Date of Award:


Document Type:


Degree Name:

Master of Science (MS)



Committee Chair(s)

Rebecca K. Blais (Committee Chair)


Rebecca K. Blais


Jamison Fargo


Michael E. Levin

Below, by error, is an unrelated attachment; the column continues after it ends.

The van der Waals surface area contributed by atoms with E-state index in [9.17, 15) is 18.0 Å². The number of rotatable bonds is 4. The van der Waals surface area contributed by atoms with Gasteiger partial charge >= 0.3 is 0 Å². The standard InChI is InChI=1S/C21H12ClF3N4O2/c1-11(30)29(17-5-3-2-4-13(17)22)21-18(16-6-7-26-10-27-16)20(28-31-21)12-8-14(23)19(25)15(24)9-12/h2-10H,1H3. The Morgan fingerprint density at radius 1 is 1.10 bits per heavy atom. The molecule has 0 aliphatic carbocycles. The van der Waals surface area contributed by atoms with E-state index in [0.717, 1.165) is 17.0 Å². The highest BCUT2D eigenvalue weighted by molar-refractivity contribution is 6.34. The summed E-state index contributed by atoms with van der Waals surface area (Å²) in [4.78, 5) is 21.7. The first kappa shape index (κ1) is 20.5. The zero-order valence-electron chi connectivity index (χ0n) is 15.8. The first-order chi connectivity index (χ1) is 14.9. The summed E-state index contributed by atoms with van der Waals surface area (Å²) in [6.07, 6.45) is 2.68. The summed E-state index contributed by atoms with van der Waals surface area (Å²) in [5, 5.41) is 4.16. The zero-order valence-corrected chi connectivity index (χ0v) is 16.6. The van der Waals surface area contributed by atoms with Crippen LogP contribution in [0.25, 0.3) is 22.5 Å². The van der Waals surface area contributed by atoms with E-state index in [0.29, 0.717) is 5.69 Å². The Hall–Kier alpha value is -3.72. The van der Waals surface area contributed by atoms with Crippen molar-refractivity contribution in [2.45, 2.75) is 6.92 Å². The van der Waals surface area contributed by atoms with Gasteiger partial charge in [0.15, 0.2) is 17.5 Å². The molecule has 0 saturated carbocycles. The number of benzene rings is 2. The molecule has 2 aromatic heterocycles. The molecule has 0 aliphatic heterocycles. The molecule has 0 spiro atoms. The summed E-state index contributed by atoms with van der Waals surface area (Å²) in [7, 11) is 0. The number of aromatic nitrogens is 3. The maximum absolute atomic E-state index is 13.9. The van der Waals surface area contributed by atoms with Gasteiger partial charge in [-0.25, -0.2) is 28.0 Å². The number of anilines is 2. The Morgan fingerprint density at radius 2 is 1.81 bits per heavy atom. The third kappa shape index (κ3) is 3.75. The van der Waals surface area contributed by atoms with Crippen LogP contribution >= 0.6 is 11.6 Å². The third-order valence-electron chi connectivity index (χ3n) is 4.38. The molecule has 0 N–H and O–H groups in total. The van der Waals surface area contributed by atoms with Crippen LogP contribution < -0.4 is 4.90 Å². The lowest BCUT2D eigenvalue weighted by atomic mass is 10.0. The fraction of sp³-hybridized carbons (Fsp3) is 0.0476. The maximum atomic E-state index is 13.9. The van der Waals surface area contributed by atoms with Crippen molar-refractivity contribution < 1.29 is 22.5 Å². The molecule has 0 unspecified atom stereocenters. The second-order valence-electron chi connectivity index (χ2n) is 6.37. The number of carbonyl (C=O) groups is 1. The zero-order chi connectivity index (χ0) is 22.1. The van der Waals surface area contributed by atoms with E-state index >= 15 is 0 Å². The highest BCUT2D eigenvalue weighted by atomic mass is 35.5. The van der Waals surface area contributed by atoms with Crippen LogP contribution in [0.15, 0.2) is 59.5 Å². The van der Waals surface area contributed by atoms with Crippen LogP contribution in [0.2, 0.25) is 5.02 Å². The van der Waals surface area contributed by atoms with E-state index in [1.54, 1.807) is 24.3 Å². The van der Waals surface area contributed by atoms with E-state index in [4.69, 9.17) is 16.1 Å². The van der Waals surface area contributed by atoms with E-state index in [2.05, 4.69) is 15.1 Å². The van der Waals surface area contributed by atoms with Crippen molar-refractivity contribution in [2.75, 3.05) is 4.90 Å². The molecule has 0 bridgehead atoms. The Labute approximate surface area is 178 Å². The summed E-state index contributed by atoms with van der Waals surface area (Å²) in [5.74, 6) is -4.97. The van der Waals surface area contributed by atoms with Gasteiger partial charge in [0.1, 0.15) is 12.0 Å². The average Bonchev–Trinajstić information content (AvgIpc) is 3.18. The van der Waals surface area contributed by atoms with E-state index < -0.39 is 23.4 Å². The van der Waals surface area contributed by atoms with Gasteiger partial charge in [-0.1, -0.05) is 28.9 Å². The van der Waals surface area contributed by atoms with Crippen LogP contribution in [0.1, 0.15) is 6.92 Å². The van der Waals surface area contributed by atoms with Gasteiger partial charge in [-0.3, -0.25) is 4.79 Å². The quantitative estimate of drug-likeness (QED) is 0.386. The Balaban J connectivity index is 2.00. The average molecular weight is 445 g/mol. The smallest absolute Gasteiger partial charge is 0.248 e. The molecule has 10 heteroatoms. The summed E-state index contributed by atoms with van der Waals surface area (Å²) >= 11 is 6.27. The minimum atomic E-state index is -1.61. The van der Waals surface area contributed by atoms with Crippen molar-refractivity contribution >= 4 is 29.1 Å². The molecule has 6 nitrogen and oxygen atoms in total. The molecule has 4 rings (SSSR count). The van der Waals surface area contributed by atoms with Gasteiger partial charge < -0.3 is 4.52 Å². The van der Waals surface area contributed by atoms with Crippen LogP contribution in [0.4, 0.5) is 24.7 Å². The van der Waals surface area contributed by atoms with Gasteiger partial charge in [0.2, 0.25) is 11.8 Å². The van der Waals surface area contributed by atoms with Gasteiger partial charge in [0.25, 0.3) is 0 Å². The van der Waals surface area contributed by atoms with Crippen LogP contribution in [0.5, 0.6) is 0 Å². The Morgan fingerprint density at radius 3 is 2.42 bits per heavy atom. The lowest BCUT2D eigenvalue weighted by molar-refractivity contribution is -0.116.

Veterans are at a greater risk for suicide compared to the general population. Suicide risk further increases for veterans with posttraumatic stress disorder (PTSD). The Interpersonal Psychological Theory of Suicide (IPTS) states that a combination of higher perceived burden and lower thwarted belonging increases risk for suicidal ideation (SI), and when SI is present, higher acquired capability for suicide (ACFS) increases risk for suicide attempt. The IPTS is well supported in samples of the general population, but understudied in military samples. The current study tested the IPTS, using PTSD severity in place of perceived burden, and bothersomeness of negative social support (BNSS) and satisfaction of positive social support (SPSS) in place of thwarted belonging, and the original measure of ACFS in 290 military service members/veterans. We observed that higher PTSD and BNSS and lower SPSS were associated with SI and higher suicide risk. BNSS demonstrated a nearly equivalent association to both SI and total suicide risk compared to SPSS. Neither the combined effect of PTSD severity and BNSS/SPSS on SI nor the combined effect of PTSD severity, BNSS/SPSS and ACFS on suicide risk were significant. Findings suggest that PTSD and SPSS/BNSS may not be useful variables for testing the IPTS, but that they are useful individually to assess suicidal behavior. Moreover, given the nearly equivalent association of BNSS and SPSS with suicide risk observed in the current study, clinicians and researchers should attend to both the positive and negative facets of social support in place of measuring only aspects of positive social support.



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